Dim objRequest As HttpWebRequest = WebRequest.Create("http://twitter.com/statuses/update.xml")
	objRequest.Credentials = New NetworkCredential(ConfigurationManager.AppSettings("TwitterUsername"), ConfigurationManager.AppSettings("TwitterPassword"))
	objRequest.Method = "POST"
	objRequest.ContentType = "application/x-www-form-urlencoded"
	objRequest.ServicePoint.Expect100Continue = False
	objRequest.ContentLength = bRequest.Length

	Dim objStream As Stream = objRequest.GetRequestStream()
	objStream.Write(bRequest, 0, bRequest.Length)
	objStream.Close()
End Sub

And that’s all there is to it. I don’t have a working example (because of the API rate limits) but I have tested this code and know it works. I distribute all code under the GNU GPL version 3.

14 thoughts on “Posting Status Updates (Tweets) To A Twitter Profile Via ASP.NET

  1. Pingback: Shortening URLs With The bit.ly API Via ASP.NET » dougv.com « The Web home of Doug Vanderweide

  2. rob

    thanks for the example

    i copied it exactly and uncommented the lines at the bottom to see why the comments are not posting ( i get the tweet sent message – but no message appears in twitter)

    Dim objResponse As WebResponse = objRequest.GetResponse()

    error message Name ‘objRequest’ is not declared.

    any ideas?

    i have the following decalarations

  3. Doug Vanderweide Post author

    Rob: The error message you are getting is because your request either isn’t going out or isn’t authenticating. I have moved the code for capturing the XML response into the try block, which should remove the error you are getting.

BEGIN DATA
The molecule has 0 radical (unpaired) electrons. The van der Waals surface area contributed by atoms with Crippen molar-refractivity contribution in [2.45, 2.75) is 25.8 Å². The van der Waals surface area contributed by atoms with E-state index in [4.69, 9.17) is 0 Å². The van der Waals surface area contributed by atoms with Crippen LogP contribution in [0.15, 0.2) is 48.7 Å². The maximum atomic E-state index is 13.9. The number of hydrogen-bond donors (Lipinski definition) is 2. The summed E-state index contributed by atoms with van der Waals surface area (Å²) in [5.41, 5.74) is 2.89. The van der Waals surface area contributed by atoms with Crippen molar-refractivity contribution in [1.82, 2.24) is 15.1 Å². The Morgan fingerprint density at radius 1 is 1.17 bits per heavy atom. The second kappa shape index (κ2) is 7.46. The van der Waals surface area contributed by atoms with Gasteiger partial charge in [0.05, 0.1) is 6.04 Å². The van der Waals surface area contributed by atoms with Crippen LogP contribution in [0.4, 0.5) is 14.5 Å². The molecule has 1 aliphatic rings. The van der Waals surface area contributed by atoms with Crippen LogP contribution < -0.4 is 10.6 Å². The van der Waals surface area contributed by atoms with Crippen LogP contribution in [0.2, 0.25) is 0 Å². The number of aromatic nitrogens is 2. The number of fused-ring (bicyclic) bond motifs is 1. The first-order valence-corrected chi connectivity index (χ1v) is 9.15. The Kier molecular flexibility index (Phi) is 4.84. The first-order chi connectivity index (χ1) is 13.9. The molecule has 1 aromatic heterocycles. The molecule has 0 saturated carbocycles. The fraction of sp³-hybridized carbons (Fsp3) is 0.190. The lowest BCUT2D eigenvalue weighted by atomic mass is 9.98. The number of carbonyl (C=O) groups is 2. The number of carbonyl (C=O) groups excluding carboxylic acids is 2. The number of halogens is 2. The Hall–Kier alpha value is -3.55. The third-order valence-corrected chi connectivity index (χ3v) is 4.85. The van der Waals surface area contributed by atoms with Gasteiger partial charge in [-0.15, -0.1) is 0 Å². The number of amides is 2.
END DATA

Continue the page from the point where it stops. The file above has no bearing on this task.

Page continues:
If you would like me to help you with this further, I would be happy to do so in exchange for a purchase from my Amazon Wish List.

  4. DuckNet

    Hi there, I’m trying this but despite not throwing any errors, my profile is not updating on twitter. Has the OAuth protocol been enforced??… or should this be working ?

  5. vinny

    Hi,

    This method of updating the status worked for me. I am trying to send direct message using Twitter Api but fails. can you help me with that.

    Thanks !

  6. balu

    Hi
    Thanks for the sample
    The code is working without error.But the status is not getting updated in twitter.
    my username and password in in lowercase and its given so.Is there any other reason??
    Thanks in advance.

  7. anas rahat

    I copied the code in C # it is not giving any error but filling the
    Stream objStream = objRequest.GetRequestStream(); It gives the ‘System.NotSupportedException’

Leave a Reply